In any corporate acquisition, there are tax and non-tax issues, multiple business considerations, and the goals of the parties involved with the transaction. The tax planning that is involved before, during, and after the acquisition process may include many options and alternatives to achieve the tax and non-tax wishes and goals of the parties. Thus, one of the most important steps in the planning process of a corporate acquisition is to discuss and review the party’s intentions and goals, which may include short-term matters and long-term matters.
First, we need to identify the parties. In any corporate acquisition, you will have the buyer who is looking to acquire one or more businesses that are operated and owned by another business. The seller, which may be referred to as the “target” or “target corporation” may wish to be disposing of the business in exchange for some type or form of consideration, or merge in some way with the buyer. Broadly stated, the buyer may wish to purchase the stock of the target corporation or acquire the assets of the corporation. Thus, in general, you can consider the purchase options to be a stock purchase or asset purchase of the target. Furthermore, there is the possibility that the acquisition could be a hostile acquisition. A hostile acquisition involves the acquisition of a publicly held company, like Wal-Mart. The acquisition begins without any agreement between the purchaser and the target corporation. It is possible that through a hostile acquisition, the target may not even wish to be acquired or purchased by the buyer.
It is likely that the single most important factor in an acquisition will be the consideration to be paid or consideration received by the target (property, stock, and other items could be used as consideration). Thereafter, an important issue to consider and understand is whether the shareholders of the target corporation plan to or wish to have equity ownership in the combined entity after the acquisition is completed, or if such shareholders wish to sell their entire ownership interest in exchange for a cash payment or other financial benefit. This issue will likely dictate the overall consideration involved and will, in many respects, control the overall structure of the transaction as well as the characterization of the transaction for tax purposes (taxable versus tax-free). For example, if the parties wished to have a tax-free reorganization, a common theme in a tax-free reorganization is continuing ownership interest in the combined business by the previous shareholders of the target business. The transaction may only be able to qualify as a tax-free reorganization if a substantial portion of the consideration paid is the stock of acquiring corporation, or perhaps the stock of the acquiring corporation’s parent. Thus, consider whether or not the target shareholders receiving shares of the acquiring corporation would be practical if in fact some or all of the target shareholders wished to receive cash consideration for their ownership interests. This example illustrates how the goals and wishes of the parties involved can dictate the transaction structure and thus the tax implications to the parties.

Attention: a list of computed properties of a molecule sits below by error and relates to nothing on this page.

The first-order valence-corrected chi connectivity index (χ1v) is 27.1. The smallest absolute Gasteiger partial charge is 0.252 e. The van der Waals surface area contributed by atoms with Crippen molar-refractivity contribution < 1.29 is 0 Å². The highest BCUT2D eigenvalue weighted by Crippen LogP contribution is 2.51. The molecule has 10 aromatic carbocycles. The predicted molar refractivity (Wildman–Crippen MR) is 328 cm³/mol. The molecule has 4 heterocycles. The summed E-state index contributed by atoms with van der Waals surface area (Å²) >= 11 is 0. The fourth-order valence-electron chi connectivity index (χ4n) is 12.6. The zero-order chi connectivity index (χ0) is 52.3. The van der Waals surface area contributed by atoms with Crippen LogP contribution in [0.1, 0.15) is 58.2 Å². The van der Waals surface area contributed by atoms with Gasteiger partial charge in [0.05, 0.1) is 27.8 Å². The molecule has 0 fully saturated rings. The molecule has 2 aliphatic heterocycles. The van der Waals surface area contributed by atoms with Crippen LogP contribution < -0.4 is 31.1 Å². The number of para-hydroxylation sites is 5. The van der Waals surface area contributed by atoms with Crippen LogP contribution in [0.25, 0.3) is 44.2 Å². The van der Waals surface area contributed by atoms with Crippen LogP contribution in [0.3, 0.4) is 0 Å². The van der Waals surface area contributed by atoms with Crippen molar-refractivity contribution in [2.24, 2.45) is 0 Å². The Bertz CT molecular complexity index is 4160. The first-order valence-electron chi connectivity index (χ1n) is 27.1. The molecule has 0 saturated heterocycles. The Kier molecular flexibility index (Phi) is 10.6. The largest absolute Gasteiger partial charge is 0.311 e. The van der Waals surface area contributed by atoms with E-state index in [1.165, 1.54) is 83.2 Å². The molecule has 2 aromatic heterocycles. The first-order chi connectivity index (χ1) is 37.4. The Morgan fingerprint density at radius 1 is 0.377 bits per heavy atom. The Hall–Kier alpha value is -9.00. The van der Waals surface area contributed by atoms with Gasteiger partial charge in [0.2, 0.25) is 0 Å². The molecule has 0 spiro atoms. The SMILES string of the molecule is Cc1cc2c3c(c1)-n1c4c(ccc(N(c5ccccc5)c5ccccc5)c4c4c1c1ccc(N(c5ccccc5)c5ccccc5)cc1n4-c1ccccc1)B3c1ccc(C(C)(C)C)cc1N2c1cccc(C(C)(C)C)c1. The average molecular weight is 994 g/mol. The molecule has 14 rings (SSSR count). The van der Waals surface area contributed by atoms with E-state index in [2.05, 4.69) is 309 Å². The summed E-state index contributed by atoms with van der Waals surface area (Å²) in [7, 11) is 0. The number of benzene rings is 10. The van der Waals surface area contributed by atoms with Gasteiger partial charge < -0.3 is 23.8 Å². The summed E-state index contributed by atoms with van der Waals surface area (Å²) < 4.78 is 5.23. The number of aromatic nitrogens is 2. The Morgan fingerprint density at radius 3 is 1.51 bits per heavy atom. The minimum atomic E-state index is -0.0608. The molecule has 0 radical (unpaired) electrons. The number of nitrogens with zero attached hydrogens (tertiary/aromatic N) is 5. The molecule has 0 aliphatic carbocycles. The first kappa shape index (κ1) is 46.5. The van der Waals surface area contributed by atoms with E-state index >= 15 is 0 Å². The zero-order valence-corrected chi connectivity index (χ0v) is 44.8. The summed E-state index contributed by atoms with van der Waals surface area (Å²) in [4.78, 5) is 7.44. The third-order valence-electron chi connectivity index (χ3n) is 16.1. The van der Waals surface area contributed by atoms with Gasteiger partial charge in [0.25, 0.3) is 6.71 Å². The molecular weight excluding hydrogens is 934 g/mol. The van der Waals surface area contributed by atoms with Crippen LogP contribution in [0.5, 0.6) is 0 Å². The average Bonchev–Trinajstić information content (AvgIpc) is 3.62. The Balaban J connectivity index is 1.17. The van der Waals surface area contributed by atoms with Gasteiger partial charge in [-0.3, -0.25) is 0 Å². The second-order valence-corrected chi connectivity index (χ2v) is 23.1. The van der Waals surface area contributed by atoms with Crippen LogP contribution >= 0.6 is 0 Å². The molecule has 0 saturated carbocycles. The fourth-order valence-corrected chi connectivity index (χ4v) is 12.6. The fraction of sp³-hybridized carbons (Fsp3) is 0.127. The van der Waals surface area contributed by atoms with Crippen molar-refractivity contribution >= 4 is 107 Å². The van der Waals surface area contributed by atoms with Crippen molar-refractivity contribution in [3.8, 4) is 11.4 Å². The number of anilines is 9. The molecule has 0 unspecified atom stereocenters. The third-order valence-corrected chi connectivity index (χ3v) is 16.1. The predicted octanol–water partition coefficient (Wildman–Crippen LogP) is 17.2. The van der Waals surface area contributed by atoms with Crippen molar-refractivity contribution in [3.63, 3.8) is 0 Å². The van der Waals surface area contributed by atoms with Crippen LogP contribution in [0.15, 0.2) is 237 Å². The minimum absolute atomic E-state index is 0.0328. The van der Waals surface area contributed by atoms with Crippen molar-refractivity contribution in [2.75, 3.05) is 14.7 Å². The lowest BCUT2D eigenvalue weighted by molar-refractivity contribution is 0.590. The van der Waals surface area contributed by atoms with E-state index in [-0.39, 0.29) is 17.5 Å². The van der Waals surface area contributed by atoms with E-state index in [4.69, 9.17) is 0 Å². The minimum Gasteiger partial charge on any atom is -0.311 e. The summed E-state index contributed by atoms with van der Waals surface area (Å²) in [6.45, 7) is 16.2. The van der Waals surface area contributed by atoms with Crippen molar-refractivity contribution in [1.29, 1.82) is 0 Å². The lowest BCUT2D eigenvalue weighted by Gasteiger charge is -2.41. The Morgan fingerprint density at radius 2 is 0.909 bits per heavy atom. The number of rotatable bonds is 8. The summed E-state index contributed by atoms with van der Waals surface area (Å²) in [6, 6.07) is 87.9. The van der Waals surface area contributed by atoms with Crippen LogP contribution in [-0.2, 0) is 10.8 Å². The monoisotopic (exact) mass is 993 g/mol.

The above article has been prepared by John McGuire of The McGuire Law Firm. As a tax and business attorney, Mr. McGuire’s practice is focused on tax planning, tax matters before the IRS, and business transactions from business start-ups & formation, to business contracts & acquisitions. You can schedule a free consultation with a business attorney at The McGuire Law Firm by calling 720-833-7705.